This is a quick little flash piece because I’m still mired in moving, and also one that stays on the literary side of things, not wandering into the speculative. Nonetheless, I like it, and what it has to say about connection and communication in relationships.
Talking in the Night
It started like this: Mona turned over in the bed, trying to find the cool edge of sleep. She let out a little groan of frustration and her husband patted her shoulder, caught half-awake, half-asleep himself. She whimpered as though she’d awoken from nightmare and he pulled her close, buried her in his overflowing warmth.
After that sometimes she tested him with that little noise. Sometimes he was too asleep but sometimes he held her, reassuring as the shore holding a wave, feeling it leave and return, leave and return, regular as his breathing.
“You make noises in your sleep,” he said at breakfast. “Are you having nightmares?”
“Every once in a while,” she said. She studied him. How would he react if he thought she were suffering nightmares, that life was stressing her, eroding her, creeping into sleep to make it as uneasy as a coffee-less morning? “Often.”
He left before she did and when she went out through the frosty parking lot, she found he’d scraped the ice off her car for her.
Sometimes she woke and spoke words into the night, hoping he’d decipher them. “No” and “yes” and “please please please.” He slid his arms around her, stroked her back, but never replied. Sometimes later he slipped from bed and went to watch TV, sitting on the couch in his robe, lost and unknowable while the sports channel buzzed facts and figures while she lay in the other room wondering what he was thinking.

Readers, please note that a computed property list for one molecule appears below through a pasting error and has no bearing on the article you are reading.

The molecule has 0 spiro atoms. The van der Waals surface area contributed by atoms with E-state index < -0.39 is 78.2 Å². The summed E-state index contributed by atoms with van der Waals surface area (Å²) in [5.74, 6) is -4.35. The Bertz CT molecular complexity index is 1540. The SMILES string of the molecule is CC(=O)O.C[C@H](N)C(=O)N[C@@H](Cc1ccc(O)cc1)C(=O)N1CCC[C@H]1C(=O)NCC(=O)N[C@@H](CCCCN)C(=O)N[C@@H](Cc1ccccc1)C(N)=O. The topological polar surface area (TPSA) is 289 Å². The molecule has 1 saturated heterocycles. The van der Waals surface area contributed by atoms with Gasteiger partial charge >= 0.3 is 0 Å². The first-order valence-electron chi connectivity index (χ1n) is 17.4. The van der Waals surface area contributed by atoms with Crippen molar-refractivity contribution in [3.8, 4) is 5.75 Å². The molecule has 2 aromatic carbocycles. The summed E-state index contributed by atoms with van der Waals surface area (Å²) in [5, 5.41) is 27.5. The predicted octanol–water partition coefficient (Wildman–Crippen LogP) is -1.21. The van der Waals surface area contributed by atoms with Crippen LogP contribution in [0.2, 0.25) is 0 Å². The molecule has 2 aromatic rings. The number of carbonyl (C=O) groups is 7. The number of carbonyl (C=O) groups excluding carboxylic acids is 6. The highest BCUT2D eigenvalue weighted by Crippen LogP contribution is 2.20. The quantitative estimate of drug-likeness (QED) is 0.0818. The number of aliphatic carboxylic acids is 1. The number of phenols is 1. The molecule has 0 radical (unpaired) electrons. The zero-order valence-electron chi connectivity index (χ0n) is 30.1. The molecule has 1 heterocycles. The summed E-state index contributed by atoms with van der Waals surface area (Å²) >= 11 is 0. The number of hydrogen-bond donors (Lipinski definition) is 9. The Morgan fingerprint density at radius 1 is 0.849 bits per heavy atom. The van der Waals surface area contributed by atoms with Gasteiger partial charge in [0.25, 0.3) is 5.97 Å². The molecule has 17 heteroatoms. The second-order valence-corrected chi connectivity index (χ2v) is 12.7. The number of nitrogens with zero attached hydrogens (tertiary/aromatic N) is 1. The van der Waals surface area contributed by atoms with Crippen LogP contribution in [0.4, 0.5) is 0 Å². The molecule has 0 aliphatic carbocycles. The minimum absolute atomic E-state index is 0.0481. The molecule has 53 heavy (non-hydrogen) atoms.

One night, she said, “Yes” and he repeated it, giving it a question’s inflection. She held her breath, didn’t answer and they both lay there, listening to each other pretend to dream.
He spoke first, the next night, and said, “Please.” It was her turn to repeat it, pitch it upward, trying to elicit the next word. This time it was his turn not to answer.
It could have laid quiet after that forever. She could have abandoned the night speech, he could have chosen in turn not to pick it up. Their horizons could have been sleepless and silent.
But the next night he spoke and told her about the time his father had taken him fishing and the hook had ripped into his thumb and his father had said men don’t cry. The story went out into the blackness and coiled near the ceiling, peering down at them as though they were dolls in a bed, plastic and supine.
She answered with a story half-remembered of cigar ash and a grandfather and they went on telling memories they’d never spoken before to anyone, the things that they would have dreamed if they were sleeping.
And so they didn’t sleep. And so they talked till dawn and the day that was theirs as it had never been before.
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In recent news, Rappacini’s Crow as well as All the Pretty Little Mermaids both made Ellen Datlow’s longlist for the year’s best horror and my collaboration with Mike Resnick, The Mermaid Club, will be appearing in Conspiracy. Other upcoming work includes appearances in Beneath Ceaseless Skies, Abyss & Apex, and The Magazine of Fantasy and Science Fiction.
If you’re in Baltimore at the Baltimore Book Festival this weekend, please stop by the SFWA booth and say hi!